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Question Your World: Can Tattoos Fight Disease?

Tattoos are a pretty common form of self-adornment. This ritual has been practiced since ancient times to display hierarchy, lineage, and self-expression. As technology has progressed, the styles and types of tattoos have become more diverse and complex, but can tattoos be more than art on our skin? Can tattoos help fight disease?

Currently, scientists are working on a medical tattoo that could make a pretty big impact down the road. This breakthrough in tatting-technology involves the worlds of both medicine and nanoscience. The concept here is fascinating and one that could revolutionize how we approach autoimmune diseases like multiple sclerosis, celiac, leukemia, and others. 

For this procedure, scientists took a creative new look at what could be involved in making a special type of disease-fighting ink. By taking the medication and fusing it with a carbon-cluster nanoparticle, scientists were able to design a special medical ink. This ink would be administered to the skin much like a tattoo, or in this case, a temporary tattoo. As the skin absorbs the ink, it slowly releases into the body. This means the dose is put into the body bit by bit over time, as opposed to in and out of the blood stream, like standard injected medication.

Once this special ink is in the system, it does something very powerful. The medicine and nanoparticle combination impacts the T-cells in the body. These are considered to be the lookouts for our body’s immune response. When they are alerted to foreign components, they wave a flag for the immune system to get active and eradicate the intruders. Now, usually, this is a good thing and the exact purpose of for the T-cell to immune system relationship. However, in cases of autoimmune diseases, this can be detrimental when the immune system actively kills off healthy cells in the body.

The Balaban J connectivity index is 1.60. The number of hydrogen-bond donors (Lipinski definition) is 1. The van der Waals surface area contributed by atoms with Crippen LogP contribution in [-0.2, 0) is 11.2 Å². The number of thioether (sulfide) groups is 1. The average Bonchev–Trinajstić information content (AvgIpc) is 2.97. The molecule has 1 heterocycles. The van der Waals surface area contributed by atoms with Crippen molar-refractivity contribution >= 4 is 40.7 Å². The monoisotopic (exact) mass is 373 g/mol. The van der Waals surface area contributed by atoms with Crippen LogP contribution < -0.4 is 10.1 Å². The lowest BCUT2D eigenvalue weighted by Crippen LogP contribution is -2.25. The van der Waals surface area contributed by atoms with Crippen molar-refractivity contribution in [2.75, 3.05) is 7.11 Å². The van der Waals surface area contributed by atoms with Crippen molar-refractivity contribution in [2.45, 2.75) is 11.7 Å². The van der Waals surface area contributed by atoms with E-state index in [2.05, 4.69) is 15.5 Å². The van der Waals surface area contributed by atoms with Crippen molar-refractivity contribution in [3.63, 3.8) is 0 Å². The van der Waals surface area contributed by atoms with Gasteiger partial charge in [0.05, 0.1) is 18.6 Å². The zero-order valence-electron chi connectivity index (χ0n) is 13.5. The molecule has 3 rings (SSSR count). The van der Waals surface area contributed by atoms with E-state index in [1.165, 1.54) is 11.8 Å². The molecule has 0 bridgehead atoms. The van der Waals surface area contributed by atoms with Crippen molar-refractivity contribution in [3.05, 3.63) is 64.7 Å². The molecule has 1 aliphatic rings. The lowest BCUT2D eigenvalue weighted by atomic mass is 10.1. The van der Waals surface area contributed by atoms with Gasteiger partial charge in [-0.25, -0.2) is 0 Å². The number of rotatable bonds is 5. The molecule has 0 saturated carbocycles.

The goal of this new procedure is to prevent the immune system from being active when it need not be. Shutting down the T-cells ability to activate the immune system would prevent the killing off of healthy cells while infected ones are addressed by the doctors. Once the full dosage is used up, the tattoo will have disappeared from the skin as well. This temporary medical tattoo is still in trial stages, but shows great promise at dealing with diseases that impact such a large portion of the population.

Currently, there are 45 million people in the United States that have at least one tattoo. Oddly enough, there are about 50 million people in the United States that are affected by autoimmune diseases. These two numbers have nothing to do with one another, but it is interesting to consider how popular tattoos are and could potentially address some of the future procedures in addressing autoimmune diseases. Regardless, more testing is needed before this becomes standard practice, but maybe one day the medical field and the tattoo worlds could overlap. For now, this is a temporary tattoo, but it’s proving to be both more effective and carries less regrets than that sweet tribal tat you picked up in college on a whim.

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